They argued there were no playgrounds and the schools were derelict. “The police treat them like the [Israeli army did the residents] in Lebanon,” Khalil said. But he was hopeful: “Everyone wants peace, no one wants to suffer.” At the western end of the neighborhood, below the stunning Hebrew University campus and Hadassah University Medical Center, concrete slabs had also been placed to interdict traffic.

A major police presence (Seth J. Frantzman)

A major police presence (Seth J. Frantzman)

Dozens of Border Police and Jerusalem police were standing, surveying the neighborhood. As the sun began to dip below the horizon, the sounds of tear gas being fired could be heard. Large contingents of police were patrolling the streets, making their presence known. And following them were some young men and boys, throwing rocks when they had an opportunity.

Diala Awad, a teenager from the neighborhood who studies at Hebrew University, described an ongoing cycle of violence. “People are scared to go out. Every few months there is this violence, and we can’t live normally. They close the roads and we can’t get back into the neighborhood.”

Along with her friend Rebecca Rosenblatt, who is studying Arabic at the university, they stood overlooking the police and residents mingling in the streets. Rosenblatt asked her friend why the police go into the neighborhood. “They want trouble,” Awad responded. And the youth in the neighborhood were obliging them. As evening came on, Awad said she couldn’t leave her house because of the ongoing street altercations, as the municipality and police try show they are in control of the area.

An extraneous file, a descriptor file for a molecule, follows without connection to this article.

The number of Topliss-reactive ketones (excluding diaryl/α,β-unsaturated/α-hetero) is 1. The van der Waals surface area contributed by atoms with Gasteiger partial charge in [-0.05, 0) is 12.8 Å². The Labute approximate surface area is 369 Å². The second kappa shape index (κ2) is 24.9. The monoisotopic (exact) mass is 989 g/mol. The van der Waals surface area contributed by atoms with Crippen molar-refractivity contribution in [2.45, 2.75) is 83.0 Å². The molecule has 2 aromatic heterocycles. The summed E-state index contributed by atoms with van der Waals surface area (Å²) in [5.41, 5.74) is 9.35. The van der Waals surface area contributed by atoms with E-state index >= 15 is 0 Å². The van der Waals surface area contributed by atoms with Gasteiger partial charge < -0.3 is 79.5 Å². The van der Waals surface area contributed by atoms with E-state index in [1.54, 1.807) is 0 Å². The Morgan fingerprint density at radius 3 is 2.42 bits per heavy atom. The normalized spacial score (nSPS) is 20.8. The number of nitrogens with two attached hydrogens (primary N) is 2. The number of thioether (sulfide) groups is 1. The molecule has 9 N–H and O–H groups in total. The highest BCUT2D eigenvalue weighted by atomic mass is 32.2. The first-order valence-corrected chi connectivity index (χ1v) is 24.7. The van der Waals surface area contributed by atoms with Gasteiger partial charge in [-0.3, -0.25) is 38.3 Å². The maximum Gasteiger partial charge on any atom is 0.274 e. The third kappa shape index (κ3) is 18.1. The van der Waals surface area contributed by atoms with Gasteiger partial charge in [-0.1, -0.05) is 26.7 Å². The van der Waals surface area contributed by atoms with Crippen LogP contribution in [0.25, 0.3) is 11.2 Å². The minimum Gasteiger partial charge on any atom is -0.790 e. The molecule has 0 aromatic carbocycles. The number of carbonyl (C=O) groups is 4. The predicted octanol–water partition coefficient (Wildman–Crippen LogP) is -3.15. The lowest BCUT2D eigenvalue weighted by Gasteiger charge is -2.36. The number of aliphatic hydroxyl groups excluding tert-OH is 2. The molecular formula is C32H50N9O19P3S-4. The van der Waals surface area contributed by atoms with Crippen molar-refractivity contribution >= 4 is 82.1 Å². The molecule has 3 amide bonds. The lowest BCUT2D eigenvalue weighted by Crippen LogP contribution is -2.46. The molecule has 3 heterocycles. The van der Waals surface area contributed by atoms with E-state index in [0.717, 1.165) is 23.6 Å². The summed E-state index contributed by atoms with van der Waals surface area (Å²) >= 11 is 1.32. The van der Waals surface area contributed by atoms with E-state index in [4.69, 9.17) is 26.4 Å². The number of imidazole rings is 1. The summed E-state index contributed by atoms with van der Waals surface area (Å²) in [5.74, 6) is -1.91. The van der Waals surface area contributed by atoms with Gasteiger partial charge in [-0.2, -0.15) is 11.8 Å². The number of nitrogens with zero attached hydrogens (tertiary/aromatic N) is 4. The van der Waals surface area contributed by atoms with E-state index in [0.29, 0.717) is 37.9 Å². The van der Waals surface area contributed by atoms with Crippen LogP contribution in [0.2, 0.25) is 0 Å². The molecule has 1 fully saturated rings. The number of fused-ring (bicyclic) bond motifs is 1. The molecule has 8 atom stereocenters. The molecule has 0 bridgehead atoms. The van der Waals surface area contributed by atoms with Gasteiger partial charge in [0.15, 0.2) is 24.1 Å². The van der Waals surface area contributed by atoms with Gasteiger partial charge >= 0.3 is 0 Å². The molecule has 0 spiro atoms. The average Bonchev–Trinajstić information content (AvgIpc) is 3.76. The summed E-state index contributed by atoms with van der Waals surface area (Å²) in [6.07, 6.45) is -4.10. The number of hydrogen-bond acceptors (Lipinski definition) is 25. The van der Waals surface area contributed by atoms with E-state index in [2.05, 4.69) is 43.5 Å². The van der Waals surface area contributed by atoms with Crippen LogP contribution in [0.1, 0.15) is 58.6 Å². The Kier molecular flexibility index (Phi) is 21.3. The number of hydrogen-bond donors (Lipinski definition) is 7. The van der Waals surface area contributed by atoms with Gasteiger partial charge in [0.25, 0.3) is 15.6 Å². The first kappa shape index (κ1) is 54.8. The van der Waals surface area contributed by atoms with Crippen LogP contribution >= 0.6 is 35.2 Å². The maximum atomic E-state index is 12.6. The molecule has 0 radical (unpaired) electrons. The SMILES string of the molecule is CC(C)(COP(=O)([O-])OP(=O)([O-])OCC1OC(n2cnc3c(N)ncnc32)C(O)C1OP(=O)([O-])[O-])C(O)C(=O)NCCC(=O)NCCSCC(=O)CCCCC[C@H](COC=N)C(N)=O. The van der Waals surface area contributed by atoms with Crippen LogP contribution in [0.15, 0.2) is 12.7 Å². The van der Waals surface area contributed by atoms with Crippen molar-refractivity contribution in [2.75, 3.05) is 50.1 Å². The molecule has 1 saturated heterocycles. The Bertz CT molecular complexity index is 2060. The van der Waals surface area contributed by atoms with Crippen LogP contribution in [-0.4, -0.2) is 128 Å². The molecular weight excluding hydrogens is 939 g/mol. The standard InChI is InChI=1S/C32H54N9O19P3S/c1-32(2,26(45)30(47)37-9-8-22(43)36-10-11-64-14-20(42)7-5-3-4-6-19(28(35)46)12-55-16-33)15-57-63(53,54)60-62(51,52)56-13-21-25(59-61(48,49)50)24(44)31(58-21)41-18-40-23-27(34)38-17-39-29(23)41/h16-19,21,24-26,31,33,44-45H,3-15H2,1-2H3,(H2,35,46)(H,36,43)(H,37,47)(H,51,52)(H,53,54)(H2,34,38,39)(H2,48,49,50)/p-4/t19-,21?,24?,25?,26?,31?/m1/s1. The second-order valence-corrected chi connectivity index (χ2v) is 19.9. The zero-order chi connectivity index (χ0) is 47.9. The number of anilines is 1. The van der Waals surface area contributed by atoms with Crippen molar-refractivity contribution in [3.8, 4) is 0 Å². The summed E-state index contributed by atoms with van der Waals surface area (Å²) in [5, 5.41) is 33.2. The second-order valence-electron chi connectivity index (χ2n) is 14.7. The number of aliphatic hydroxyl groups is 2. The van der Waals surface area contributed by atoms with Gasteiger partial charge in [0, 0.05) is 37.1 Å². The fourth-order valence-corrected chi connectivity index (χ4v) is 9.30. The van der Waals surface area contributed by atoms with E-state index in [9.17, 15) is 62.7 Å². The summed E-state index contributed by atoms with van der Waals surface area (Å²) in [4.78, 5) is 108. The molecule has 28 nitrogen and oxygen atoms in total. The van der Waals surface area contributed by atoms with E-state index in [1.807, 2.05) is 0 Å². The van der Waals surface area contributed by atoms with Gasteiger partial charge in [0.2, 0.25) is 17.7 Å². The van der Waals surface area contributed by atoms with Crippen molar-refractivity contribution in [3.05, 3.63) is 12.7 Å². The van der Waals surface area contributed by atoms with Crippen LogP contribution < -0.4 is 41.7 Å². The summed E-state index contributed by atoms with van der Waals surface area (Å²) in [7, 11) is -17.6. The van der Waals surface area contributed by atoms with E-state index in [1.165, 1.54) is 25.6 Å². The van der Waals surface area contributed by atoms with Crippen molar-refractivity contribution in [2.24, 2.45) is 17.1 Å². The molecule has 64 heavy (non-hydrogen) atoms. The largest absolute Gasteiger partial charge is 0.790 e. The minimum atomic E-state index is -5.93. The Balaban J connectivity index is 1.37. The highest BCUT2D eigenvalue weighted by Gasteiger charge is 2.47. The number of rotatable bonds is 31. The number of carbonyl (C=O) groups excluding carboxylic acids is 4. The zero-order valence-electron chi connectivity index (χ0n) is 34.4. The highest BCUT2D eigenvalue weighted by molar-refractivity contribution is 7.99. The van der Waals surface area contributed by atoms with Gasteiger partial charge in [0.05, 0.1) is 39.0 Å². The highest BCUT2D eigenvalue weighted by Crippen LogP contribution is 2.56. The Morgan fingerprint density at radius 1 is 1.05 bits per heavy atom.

Diala and Rebecca (Seth J. Frantzman)

Diala and Rebecca (Seth J. Frantzman)

2 responses to ““We can’t live normally in Isawiya”

  1. This looks very familiar to me. Violence-torn American inner cities from the 1960s through the early 1990s exhibited many of the same properties: a small, violent minority victimizing mostly the locals, in the name of battling powerful outsiders; widespread resentment of the police, despite their importance to maintenance of local order; economic ruin, blamed mostly on the powerful outsiders rather than the violent rioters who are causing most of the damage; and an outsider elite openly sympathizing with the rioters, obstructing the forces of law and order, and thus encouraging continued mayhem, at the expense of the locals and everyone else (save the elite themselves, of course, who exploited their alliance with the troublemakers for social and even economic gain).

    In the US, at least, the ultimate solution was a strong crackdown on general lawlessness, which reminded everyone of the benefits of law and order, irrespective of any deep social fissures that may encourage sympathy with lawbreakers. I can only hope that Israelis’ patience eventually reaches the same limit that Americans’ patience reached in the early 1990s, with a similar positive result.